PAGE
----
With flu season gearing up this time of the year, Wisconsin health officials are reminding residents that getting a flu shot remains one of the best ways to protect yourself and your family – from infants to grandparents – against getting the flu and potential complications.

Flu shot/CDC
Flu shot/CDC

This comes as health officials report  some 192 influenza-associated hospitalizations, including children, adolescents and adults, already reported in Wisconsin so far this influenza season. Of those hospitalized with influenza, 63 percent were aged 65 and older.

“By getting a flu shot, you are not only protecting yourself, you are also protecting loved ones who may be in a high-risk group,” said Karen McKeown, State Health Officer. “Getting a flu shot now may help protect against the flu during the upcoming holiday season – it’s not too late.” According to the Centers for Disease Control and Prevention, everyone aged six months and older should be vaccinated annually.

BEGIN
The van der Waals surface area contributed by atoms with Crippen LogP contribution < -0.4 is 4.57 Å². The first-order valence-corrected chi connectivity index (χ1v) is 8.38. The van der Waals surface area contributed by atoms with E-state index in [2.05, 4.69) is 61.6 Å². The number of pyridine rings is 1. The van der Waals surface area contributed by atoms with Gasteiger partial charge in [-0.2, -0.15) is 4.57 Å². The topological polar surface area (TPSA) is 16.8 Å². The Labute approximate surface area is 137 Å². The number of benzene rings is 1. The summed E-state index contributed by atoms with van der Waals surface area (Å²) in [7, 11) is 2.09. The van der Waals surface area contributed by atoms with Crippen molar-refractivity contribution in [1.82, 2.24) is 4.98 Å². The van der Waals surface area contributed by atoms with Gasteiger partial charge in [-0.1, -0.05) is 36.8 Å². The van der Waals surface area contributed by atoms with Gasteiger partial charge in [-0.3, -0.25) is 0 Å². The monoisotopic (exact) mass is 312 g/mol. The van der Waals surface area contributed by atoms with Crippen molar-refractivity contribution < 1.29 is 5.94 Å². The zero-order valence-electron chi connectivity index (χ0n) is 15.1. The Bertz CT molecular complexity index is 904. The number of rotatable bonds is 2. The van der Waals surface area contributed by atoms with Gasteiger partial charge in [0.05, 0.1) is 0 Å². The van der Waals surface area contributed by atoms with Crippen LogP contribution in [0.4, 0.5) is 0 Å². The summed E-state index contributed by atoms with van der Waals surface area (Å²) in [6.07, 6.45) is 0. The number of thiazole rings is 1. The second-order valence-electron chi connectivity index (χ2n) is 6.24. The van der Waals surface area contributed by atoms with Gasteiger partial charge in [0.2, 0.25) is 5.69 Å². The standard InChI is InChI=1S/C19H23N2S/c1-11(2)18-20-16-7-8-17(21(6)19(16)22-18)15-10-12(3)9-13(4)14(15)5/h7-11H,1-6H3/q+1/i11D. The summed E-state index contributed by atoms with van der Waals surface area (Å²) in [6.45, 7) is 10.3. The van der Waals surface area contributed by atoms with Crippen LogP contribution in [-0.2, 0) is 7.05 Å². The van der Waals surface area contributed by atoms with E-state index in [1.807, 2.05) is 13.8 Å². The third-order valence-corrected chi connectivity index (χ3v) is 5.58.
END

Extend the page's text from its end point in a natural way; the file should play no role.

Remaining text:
Influenza can range from mild to severe, and in some cases can cause life-threatening complications. Symptoms can come on quickly and include fever, headache, dry cough, sore throat, nasal congestion, body aches and tiredness. If someone does get the flu after getting vaccinated, it is more likely to be a milder case.

To get your flu vaccine and vaccine for your family, contact your health care provider, pharmacy, local public health department or tribal health clinic, or go to www.flu.gov(link is external) to find a flu vaccination center near you.

Related: Flu Shots: Influenza A (H3N2) virus drift affecting vaccination effectiveness